mattydread23 writes: There's an old proverb among engineers of all stripes: "Better, cheaper, faster — pick two." But when it comes to the mobile apps that increasingly rule our world, we demand all three, every single day. So big tech companies like Amazon, Netflix, and PayPal have completely rethought how they build their products, using bleeding-edge technologies that they developed themselves to take one big problem and make it a lot of smaller ones. And startups are starting to jump aboard too, as this trend makes it much easier to get started and stay lean. Sort of like the cloud computing was 5 years ago.

Submission + - Depression: The secret struggle startup founders won't talk about (businessinsider.com)

mattydread23 writes: In May, Cambrian Genomics CEO Austen Heinz committed suicide. The news stunned friends and family, and sparked a conversation about the growing problem of depression among startup founders. Some estimates say 30% of startup founders suffer from depression, but many are reluctant to talk about their struggle for fear of alienating investors and employees. This feature by Business Insider includes conversations with a friend of Heinz, plus many investors and other startup founders who are starting to talk about the problem and figure out how to make things better.

Submission + - How Google thinks it can knock one of Oracle's main technologies off the charts (businessinsider.com) 1

mattydread23 writes: For the last 20 years, Java has been unstoppable. But Google's Go is trying to give it a run for the money. Business Insider interviewed Go chief Jason Buberel about why he thinks Go has a fighting chance: It's simple to use, and Buberel says it isn't adding any more features. "He says that he would describe the average Go developer as "pragmatic and productive. They just want to look good to their bosses."

Submission + - How to get a software developer to work for free (businessinsider.com)

mattydread23 writes: For people outside the tech community, the idea of open source can seem puzzling. Why would software developers — who can command huge salaries for their work — spend so much time working on certain projects for free? This article talks to a bunch of OSS developers as well as RedHat CEO Jim Whitehurst to provide some insight. Some of it's about paying it forward, some of it's about giving back to the community, and some is just about making better software, faster.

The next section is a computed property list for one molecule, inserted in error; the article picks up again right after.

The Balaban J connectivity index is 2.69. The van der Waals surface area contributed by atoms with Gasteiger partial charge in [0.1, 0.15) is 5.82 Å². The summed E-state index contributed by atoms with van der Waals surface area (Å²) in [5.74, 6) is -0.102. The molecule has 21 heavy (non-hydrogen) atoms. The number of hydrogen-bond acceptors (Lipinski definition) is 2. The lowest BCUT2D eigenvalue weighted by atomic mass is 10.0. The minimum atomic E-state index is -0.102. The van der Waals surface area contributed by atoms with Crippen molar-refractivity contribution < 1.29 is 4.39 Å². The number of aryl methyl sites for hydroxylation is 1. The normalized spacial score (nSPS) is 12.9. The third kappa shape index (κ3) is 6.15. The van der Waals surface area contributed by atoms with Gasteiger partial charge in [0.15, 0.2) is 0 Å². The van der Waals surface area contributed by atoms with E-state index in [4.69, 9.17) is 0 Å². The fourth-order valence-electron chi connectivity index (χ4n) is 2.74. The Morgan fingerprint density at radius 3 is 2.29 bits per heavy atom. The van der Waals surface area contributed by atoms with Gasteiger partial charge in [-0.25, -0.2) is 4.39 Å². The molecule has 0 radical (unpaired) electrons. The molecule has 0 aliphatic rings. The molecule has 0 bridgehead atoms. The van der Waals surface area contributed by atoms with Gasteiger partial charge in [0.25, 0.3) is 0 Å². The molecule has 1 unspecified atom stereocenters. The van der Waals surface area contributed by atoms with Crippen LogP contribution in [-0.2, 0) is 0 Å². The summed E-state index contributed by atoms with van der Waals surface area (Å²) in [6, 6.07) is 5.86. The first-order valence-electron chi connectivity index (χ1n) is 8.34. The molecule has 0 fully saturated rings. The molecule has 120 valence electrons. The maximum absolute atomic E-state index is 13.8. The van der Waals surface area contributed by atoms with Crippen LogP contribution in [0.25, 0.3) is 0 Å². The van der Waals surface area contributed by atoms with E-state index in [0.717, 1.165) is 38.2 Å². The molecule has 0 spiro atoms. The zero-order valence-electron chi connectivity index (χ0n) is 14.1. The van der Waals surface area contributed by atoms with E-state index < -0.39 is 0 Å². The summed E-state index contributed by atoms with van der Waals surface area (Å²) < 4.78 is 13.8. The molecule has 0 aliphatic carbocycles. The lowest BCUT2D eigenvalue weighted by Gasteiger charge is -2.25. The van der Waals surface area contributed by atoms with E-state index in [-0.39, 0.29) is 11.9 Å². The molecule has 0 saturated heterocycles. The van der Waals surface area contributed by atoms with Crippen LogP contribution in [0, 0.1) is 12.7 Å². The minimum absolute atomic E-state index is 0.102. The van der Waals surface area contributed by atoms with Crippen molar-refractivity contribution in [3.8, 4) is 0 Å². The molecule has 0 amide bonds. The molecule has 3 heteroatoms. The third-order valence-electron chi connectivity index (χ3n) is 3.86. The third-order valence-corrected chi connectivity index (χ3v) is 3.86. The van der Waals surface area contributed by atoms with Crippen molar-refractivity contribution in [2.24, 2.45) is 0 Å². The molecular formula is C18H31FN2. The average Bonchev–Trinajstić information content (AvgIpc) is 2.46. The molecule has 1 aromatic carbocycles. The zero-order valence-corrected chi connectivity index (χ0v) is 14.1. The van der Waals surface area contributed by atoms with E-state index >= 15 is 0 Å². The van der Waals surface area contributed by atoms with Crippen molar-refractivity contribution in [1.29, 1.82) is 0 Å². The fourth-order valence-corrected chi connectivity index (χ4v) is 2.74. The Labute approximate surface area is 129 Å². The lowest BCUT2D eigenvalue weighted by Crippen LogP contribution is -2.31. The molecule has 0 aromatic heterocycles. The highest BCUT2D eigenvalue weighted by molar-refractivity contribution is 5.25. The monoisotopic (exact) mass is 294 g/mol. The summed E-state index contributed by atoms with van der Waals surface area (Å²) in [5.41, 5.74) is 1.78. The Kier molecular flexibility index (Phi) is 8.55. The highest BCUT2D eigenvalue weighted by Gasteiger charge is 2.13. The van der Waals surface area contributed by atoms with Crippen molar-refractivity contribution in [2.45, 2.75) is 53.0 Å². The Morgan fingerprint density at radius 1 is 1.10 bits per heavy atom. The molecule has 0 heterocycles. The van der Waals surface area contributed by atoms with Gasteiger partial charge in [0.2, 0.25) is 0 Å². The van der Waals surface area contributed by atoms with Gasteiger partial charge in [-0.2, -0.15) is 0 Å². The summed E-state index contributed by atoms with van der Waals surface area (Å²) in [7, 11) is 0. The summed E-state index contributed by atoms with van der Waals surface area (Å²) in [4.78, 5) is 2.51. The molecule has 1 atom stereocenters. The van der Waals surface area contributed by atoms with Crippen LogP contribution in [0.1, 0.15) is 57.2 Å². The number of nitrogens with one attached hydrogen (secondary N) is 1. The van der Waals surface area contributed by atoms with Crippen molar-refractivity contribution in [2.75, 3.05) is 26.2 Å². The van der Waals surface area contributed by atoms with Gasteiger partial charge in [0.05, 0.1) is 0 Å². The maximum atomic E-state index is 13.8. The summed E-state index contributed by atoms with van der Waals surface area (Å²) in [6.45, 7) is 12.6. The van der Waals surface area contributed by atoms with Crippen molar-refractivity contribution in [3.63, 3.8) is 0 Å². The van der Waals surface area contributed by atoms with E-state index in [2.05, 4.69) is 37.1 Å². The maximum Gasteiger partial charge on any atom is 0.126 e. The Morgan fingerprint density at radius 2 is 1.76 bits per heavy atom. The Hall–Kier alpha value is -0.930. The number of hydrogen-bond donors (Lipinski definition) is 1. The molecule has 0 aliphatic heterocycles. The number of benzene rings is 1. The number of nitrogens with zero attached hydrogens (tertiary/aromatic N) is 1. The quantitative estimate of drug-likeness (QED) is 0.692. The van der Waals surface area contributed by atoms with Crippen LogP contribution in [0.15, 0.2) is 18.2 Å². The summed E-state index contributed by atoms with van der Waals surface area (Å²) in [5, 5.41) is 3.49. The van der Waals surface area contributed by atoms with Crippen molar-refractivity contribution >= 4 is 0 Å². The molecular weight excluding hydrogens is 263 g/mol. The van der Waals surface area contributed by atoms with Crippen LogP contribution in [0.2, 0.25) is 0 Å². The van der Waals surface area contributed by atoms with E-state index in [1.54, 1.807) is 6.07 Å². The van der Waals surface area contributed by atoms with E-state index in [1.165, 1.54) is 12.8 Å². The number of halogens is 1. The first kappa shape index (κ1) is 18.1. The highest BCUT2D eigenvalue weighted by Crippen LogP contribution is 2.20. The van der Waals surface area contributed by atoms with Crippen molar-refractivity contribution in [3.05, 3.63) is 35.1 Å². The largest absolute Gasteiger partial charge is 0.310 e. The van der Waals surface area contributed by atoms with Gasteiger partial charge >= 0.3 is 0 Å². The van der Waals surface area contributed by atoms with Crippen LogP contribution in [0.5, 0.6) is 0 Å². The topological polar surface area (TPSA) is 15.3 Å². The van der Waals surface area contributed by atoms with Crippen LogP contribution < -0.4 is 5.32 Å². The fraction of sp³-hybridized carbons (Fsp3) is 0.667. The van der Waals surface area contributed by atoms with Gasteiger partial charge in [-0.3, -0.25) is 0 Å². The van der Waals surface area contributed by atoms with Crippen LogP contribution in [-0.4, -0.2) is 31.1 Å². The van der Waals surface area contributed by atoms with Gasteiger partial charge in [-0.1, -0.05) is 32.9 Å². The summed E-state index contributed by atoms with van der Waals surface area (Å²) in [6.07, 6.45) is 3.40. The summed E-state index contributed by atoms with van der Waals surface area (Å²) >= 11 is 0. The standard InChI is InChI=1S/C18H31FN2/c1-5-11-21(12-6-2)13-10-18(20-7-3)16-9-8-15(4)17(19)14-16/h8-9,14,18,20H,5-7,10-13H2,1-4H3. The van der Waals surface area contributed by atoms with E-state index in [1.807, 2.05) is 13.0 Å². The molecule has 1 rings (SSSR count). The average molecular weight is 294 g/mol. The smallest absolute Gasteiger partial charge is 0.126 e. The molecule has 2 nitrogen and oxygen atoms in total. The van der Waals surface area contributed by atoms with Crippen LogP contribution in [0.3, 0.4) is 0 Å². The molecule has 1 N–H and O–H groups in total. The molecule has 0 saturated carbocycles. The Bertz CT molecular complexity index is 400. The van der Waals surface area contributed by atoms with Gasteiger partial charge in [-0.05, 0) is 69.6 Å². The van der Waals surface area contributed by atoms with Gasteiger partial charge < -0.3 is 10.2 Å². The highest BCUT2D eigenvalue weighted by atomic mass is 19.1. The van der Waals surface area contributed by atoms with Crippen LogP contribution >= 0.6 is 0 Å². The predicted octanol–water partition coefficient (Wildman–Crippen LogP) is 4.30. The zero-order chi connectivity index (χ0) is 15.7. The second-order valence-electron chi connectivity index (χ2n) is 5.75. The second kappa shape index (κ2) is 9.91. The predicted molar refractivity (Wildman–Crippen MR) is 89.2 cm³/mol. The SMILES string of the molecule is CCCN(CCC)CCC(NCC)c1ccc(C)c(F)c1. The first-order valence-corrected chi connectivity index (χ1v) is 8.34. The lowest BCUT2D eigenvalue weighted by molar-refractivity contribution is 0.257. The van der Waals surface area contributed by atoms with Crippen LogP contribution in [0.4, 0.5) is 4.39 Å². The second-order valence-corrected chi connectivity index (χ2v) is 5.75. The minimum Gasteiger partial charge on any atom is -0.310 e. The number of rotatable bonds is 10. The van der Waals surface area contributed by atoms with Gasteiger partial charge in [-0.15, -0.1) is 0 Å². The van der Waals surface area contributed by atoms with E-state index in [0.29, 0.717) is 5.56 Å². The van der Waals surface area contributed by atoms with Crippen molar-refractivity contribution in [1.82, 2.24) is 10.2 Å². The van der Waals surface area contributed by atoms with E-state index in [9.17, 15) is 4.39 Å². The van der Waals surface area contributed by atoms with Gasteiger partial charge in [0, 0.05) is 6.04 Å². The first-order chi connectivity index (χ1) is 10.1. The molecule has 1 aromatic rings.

Submission + - How Facebook is eating the $140 billion hardware market (businessinsider.com)

mattydread23 writes: It started out as a controversial idea inside Facebook. In four short years, the Open Compute Project has turned the $141 billion data-center computer-hardware industry on its head. This is the comprehensive history of the project, including interviews with founder Jonathan Heiliger and members of the financial services industry who are already on board, plus a dismissal from Google's own data center guru Urs Holzle.

Submission + - WWDC: What developers want (businessinsider.com)

mattydread23 writes: Business Insider talked to a bunch of iOS developers to find out what they want to see at Apple's big developer conference next week. The answers include much better tools, improvements to Swift, way more access to the innards of the Apple Watch, and more stability in iOS. And fix the dang Mac Wi-Fi problem already!

Submission + - Hola CEO responds to his critics (businessinsider.com)

mattydread23 writes: If you're following the Hola/Luminati news, this article by Business Insider is a remarkable read. The CEO claims that the vulnerabilities found in the peer-to-peer VPN amount to "growing pains," similar to what has happened to other big companies in the past. He wiggles around the fact that Hola was selling its users bandwidth to other parties and not really clearly disclosing that fact.

All I ask is a chance to prove that money can't make me happy.